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9/11 Report: 10-Plane Attack Was Planned

By CURT ANDERSON, Associated Press Writer

WASHINGTON - Sept. 11 plot mastermind Khalid Shaikh Mohammed originally envisioned an attack involving 10 hijacked planes with himself as the pilot of one in which all male passengers would be killed and he would deliver an anti-American harangue upon landing.

The assertion was among new details about the plot revealed Wednesday in a report by the staff of the independent commission investigating the attacks.

Based on interviews with government officials and documents they reviewed, said Mohammed initially proposed hitting CIA (news - web sites) and FBI (news - web sites) headquarters, unidentified nuclear plants and tall buildings in California and Washington state, in addition to the World Trade Center, Pentagon (news - web sites) and White House or Capitol.

Mohammed, who is in U.S. custody at an undisclosed overseas location, told interrogators that rather than crashing his hijacked plane into a target, he wanted to land and make a political statement. Mohammed proposed killing every male passenger aboard, landing at a U.S. airport and making a "speech denouncing U.S. policies in the Middle East before releasing all the women and children."

That plan was rejected by Osama bin Laden (news - web sites), who ultimately approved a scaled-back mission involving four planes. Training for it began in 1999.

The report said Mohammed wanted more hijackers — up to 26, instead of the 19 who actually participated. The commission also identified at least 10 al-Qaida operatives who were to participate but could not take part for various reasons including visa problems and suspicion by officials at airports in the United States and overseas.

Far from a seamless operation, the report portrays a plot riven by internal dissent, including disagreement over whether to target the White House or the Capitol — a conflict that apparently never was resolved before the attacks. Bin Laden also had to overcome opposition to attacking the United States from Mullah Omar, leader of the Taliban regime in Afghanistan (news - web sites), who was under pressure from Pakistan to keep al-Qaida confined.

The pilot of the plane that crashed in Pennsylvania, Ziad Jarrah, nearly quit the plot, leading Mohammed to consider replacing him with Zacarias Moussaoui, who was taking flight training in Minnesota, according to the report. Mohammed, however, has told his interrogators that Moussaoui actually was being considered for a second wave of attacks still in the early planning stages.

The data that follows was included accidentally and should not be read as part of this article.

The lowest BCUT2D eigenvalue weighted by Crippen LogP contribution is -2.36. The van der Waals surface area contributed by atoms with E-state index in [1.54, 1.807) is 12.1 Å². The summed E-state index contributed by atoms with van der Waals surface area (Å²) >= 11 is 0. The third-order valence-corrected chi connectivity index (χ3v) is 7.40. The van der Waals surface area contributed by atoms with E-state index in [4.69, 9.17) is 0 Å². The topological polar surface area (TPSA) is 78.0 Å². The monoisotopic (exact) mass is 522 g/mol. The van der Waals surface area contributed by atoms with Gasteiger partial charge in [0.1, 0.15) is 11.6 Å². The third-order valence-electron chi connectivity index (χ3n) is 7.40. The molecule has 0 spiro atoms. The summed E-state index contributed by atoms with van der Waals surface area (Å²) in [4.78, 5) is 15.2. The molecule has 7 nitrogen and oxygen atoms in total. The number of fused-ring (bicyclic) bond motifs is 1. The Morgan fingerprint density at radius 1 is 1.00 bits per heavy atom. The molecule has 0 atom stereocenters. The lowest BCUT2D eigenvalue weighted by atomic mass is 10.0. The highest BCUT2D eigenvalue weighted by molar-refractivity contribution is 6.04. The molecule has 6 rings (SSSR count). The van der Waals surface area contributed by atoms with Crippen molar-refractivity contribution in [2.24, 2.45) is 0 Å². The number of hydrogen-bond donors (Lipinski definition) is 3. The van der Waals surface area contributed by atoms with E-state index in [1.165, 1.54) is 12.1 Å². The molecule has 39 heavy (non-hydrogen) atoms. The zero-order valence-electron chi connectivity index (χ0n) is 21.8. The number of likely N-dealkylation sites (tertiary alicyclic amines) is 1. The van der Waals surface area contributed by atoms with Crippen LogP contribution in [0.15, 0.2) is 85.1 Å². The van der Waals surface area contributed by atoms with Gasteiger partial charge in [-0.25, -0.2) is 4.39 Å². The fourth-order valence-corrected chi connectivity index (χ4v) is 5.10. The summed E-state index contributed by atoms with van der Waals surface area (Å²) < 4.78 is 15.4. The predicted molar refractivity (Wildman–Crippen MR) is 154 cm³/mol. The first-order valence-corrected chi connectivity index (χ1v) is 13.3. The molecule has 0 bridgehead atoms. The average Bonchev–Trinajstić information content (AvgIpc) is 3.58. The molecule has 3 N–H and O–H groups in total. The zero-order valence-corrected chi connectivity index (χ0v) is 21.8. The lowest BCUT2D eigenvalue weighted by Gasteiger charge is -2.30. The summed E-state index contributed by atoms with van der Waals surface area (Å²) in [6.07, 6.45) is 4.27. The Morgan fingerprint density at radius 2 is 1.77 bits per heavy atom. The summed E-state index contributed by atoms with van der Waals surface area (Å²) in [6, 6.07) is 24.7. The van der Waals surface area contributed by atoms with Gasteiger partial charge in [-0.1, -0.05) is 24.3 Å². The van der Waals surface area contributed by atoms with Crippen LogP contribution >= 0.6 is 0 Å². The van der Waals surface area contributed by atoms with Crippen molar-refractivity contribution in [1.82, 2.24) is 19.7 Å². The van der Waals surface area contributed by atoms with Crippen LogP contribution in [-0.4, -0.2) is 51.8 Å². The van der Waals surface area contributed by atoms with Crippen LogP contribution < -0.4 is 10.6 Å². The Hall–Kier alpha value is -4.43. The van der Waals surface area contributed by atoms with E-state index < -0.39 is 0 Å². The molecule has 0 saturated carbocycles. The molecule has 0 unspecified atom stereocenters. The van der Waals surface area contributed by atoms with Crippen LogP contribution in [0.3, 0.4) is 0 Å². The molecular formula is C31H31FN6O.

Moussaoui is awaiting trial on conspiracy charges. He's the only person charged in the United States in connection with the Sept. 11 plot.

Ultimately, Jarrah was persuaded to participate by Ramzi Binalshibh, who helped plan and finance the attacks from Germany. He also is in U.S. custody overseas.

Among other new disclosures in the commission report:

_Mohamed Atta, the pilot of one of the planes that struck the World Trade Center and leader of the 19 hijackers, never met with Iraqi agents in Prague, Czech Republic. That purported meeting was cited as evidence of a possible al-Qaida connection to Iraq (news - web sites). "We do not believe that such a meeting occurred," the report said.

_Mohdar Abdullah, an illegal immigrant living in San Diego, provided assistance to two of the hijackers and later made jailhouse claims that he had advance knowledge of the attacks. Abdullah last month was deported to Yemen.

_Bin Laden originally wanted the attacks to occur on May 12, 2001, seven months after the al-Qaida attack on the USS Cole (news - web sites) in Yemen that killed 17 sailors. Later, bin Laden sought to have the attacks occur in June or July 2001 because Israeli Prime Minister Ariel Sharon (news - web sites) was scheduled to visit the White House. In both cases, Mohammed insisted the teams were not ready. Ultimately, Atta picked Sept. 11 because Congress would be in session.

_Bin Laden wanted the fourth plane to strike the White House, but Atta believed the White House was too difficult to hit. Eventually, Atta agreed to the White House but kept the Capitol in reserve. However, based on other exchanges between the hijackers, it remains unclear exactly which was the target on Sept 11.

_Atta said the hijackers planned to crash their planes to the ground if problems arose during the flights. Atta himself planned to crash his into the streets of New York if he couldn't strike the World Trade Center. The fourth plane crashed into a Pennsylvania field after passengers fought back against the hijackers.

_The plot cost upwards of $500,000. and no credible evidence has emerged that anyone in the United States provided financial support. There also is no evidence that Saudi Princess Haifa al Faisal, wife of that country's U.S. ambassador, Prince Bandar, provided any money to the conspiracy, directly or indirectly.
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